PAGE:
The entire Custom range was deleted in 1971. The Fronte Van received a minor facelift (called "Fresh New Fronte Van" in period marketing material), including a somewhat baroque new grille and a new, horizontally divided two-piece tailgate. The twin round taillights were also replaced by rectangular units. This version also featured Suzuki's new self-lubricating "CCIS" system (Cylinder Crank Injection and Selmix).
In May a water-cooled version, the Fronte LC10W, became available in either GL-W (34 hp) or 37 hp GT-W/GTR-W ("R" again meaning radial tires) versions. The success of the water-cooled models led Suzuki to quickly introduce further versions, with the lesser GO-W and GS-W models (also with 34 hp) appearing two months later.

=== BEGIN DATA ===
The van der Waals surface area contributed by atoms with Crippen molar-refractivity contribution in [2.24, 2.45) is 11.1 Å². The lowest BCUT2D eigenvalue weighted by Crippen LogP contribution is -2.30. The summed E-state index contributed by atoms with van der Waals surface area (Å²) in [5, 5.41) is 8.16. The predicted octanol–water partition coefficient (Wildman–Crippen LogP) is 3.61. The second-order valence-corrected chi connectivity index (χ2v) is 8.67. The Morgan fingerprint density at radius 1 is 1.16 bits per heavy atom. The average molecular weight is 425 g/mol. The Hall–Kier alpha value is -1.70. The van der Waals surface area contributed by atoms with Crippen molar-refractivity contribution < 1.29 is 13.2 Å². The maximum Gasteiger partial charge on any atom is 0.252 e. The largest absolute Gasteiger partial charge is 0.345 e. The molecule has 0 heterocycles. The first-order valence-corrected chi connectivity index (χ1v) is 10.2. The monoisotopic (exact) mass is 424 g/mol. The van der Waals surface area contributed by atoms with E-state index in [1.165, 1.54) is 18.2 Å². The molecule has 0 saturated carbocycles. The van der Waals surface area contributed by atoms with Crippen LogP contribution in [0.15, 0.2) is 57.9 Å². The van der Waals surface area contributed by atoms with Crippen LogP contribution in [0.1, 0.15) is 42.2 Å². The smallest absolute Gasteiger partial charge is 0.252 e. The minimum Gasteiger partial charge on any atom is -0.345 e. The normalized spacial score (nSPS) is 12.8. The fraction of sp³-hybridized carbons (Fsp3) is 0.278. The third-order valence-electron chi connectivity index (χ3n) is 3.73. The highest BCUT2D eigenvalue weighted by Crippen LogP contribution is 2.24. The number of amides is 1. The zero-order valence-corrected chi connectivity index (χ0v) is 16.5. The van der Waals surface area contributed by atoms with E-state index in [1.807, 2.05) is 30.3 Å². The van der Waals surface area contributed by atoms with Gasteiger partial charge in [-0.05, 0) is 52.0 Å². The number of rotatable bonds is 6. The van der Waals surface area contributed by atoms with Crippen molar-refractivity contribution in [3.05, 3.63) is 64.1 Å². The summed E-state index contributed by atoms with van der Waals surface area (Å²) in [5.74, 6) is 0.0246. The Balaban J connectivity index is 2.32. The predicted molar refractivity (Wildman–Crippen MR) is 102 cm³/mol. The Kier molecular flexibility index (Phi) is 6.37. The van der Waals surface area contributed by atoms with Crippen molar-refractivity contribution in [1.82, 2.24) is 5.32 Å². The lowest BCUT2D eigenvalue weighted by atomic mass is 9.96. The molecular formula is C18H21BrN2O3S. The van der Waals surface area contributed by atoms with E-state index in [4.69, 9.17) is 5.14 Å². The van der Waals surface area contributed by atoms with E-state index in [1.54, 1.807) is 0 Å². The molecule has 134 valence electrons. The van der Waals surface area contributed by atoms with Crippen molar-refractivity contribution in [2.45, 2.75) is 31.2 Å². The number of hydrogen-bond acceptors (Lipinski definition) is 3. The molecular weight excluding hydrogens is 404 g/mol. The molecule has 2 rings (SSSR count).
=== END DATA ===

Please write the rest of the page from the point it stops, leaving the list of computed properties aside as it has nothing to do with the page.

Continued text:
By, after a minor facelift including a new grille, the cars were called Suzuki Fronte 72. The sporty air-cooled engines were dropped as the more refined water-cooled units became more and more popular, except in the very lowest end of the market.
In September the Giugiaro-designed Fronte Coupé arrived. Suzuki modified the design considerably, changing the proportions and adding ornamentation. Based on the Stingray "LC10 II" model, the Fronte Coupé was only ever offered with the water-cooled rear-mounted LC10W engine. Two versions were available, the regular GE and the luxurious GX (or GER/GXR for models fitted with radial tires), both with a 37 PS version of the LC10W.